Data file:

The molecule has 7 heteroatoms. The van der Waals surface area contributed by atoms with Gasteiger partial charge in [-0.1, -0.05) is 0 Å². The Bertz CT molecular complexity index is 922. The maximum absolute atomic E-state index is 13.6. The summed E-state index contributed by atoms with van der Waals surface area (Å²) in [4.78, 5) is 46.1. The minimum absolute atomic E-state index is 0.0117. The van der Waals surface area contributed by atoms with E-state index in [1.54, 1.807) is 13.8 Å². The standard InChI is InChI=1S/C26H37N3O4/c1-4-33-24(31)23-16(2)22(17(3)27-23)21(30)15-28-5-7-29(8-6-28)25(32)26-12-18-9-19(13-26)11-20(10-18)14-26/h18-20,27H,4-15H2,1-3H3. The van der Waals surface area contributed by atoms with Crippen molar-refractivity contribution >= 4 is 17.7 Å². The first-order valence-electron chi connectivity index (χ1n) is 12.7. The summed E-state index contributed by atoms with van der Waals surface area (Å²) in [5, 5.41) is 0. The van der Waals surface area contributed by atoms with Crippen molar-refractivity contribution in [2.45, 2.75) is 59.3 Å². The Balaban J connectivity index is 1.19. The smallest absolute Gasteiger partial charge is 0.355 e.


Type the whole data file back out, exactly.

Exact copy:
The molecule has 7 heteroatoms. The van der Waals surface area contributed by atoms with Gasteiger partial charge in [-0.1, -0.05) is 0 Å². The Bertz CT molecular complexity index is 922. The maximum absolute atomic E-state index is 13.6. The summed E-state index contributed by atoms with van der Waals surface area (Å²) in [4.78, 5) is 46.1. The minimum absolute atomic E-state index is 0.0117. The van der Waals surface area contributed by atoms with E-state index in [1.54, 1.807) is 13.8 Å². The standard InChI is InChI=1S/C26H37N3O4/c1-4-33-24(31)23-16(2)22(17(3)27-23)21(30)15-28-5-7-29(8-6-28)25(32)26-12-18-9-19(13-26)11-20(10-18)14-26/h18-20,27H,4-15H2,1-3H3. The van der Waals surface area contributed by atoms with Crippen molar-refractivity contribution >= 4 is 17.7 Å². The first-order valence-electron chi connectivity index (χ1n) is 12.7. The summed E-state index contributed by atoms with van der Waals surface area (Å²) in [5, 5.41) is 0. The van der Waals surface area contributed by atoms with Crippen molar-refractivity contribution in [2.45, 2.75) is 59.3 Å². The Balaban J connectivity index is 1.19. The smallest absolute Gasteiger partial charge is 0.355 e.